SAWS, The Secret Patent Classification System of USPTO

Death of Her Majesty Queen Elizabeth II

Find out more

Death of Her Majesty Queen Elizabeth II

The staff at Franks & Co were saddened to learn of the death of Her Majesty Queen Elizabeth II. Our thoughts are with His Majesty King Charles III and the rest of the Royal Family.

The United Kingdom is now officially in a period of mourning until after the Queen’s state funeral which is to be held on Monday 19 September. Normal day-to-day business will continue throughout this period.

The UK government has declared the day of the funeral to be a national Bank Holiday, so the United Kingdom Intellectual Property Office will be closed on Monday 19 September.

The United Kingdom Intellectual Property Office’s official guidance on bank holidays is given below:

The office is deemed to be closed on weekends, Good Friday, Christmas Day and all England and Wales bank holidays for all types of business, except for the filing of new applications not claiming priority. If documents are filed for these types of business at times when the office is deemed to be closed, they will receive an official filing date of the next working day.

Any official time period which expires on a weekend or any other day on which the office is closed is extended to the next working day.

Skip navigation

Recent information shows that the US Patent Office (USPTO), which has the task of evaluating and granting patent applications, has since 2006 a secret classification system for patent applications that are considered controversial or 'inconvenient'

Patent applications classified under SAWS (Sensitive Application Warning System) are scrutinized and their grant is often deliberately delayed. Where the average time between filing and issuance of a normal American patent concerns about 2.5 to 3 years, a company whose application was placed under the SAWS program often has to await a grant for a period twice as long (if his patent is granted at all). An applicant having received the SAWS imprint will not be informed of the latter, and will find itself in an IP vacuum without even realizing.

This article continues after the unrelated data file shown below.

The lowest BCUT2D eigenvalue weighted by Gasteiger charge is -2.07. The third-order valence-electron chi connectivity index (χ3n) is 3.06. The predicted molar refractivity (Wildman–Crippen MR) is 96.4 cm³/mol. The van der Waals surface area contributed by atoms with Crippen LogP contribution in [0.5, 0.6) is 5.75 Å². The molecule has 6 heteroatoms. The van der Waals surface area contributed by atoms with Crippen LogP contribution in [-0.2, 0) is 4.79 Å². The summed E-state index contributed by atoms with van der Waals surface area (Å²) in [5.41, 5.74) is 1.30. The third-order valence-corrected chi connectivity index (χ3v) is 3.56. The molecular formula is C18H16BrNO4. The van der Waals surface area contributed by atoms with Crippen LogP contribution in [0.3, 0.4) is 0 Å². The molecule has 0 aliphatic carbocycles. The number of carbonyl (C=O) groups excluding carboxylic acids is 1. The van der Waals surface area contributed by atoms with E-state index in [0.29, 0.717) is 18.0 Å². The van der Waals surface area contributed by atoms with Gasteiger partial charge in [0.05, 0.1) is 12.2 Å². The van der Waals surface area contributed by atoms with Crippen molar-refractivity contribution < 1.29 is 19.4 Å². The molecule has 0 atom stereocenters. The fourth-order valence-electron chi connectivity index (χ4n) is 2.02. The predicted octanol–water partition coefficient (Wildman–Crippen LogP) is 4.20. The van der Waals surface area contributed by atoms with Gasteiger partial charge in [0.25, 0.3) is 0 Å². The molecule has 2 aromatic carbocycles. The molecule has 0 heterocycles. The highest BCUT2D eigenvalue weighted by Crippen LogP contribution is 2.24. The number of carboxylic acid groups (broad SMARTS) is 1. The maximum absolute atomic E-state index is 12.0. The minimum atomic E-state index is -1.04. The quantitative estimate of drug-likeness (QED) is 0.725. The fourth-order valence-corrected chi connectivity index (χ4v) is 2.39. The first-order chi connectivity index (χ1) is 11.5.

The reasons for classifying a patent application under SAWS are diverse, and the exact criteria are unclear. A fifty-page document was released by IP office Kilpatrick Townsend & Stockton, which revealed the practice, refers to vague descriptions such as "dangerous", "too frivolous", "too advanced" (!) and would potentially generate unwanted media coverage when granted“. Additionally, applications which are situated in the areas of telephony (smartphones), Internet applications and education are found to be more susceptible to a classification under SAWS. However, clear guidelines are lacking at the moment.

Although the SAWS program is probably more exception rather than rule, it does at least raise some eyebrows. Wilfully obstructing the granting of a patent can have a serious impact on businesses, which often result in a loss of investment for the company or which obliges them to adjust their business strategy. The scarce information known about the system seems to indicate that especially start-ups with promising technologies are prone to become a victim of SAWS.


Article Published August 26, 2015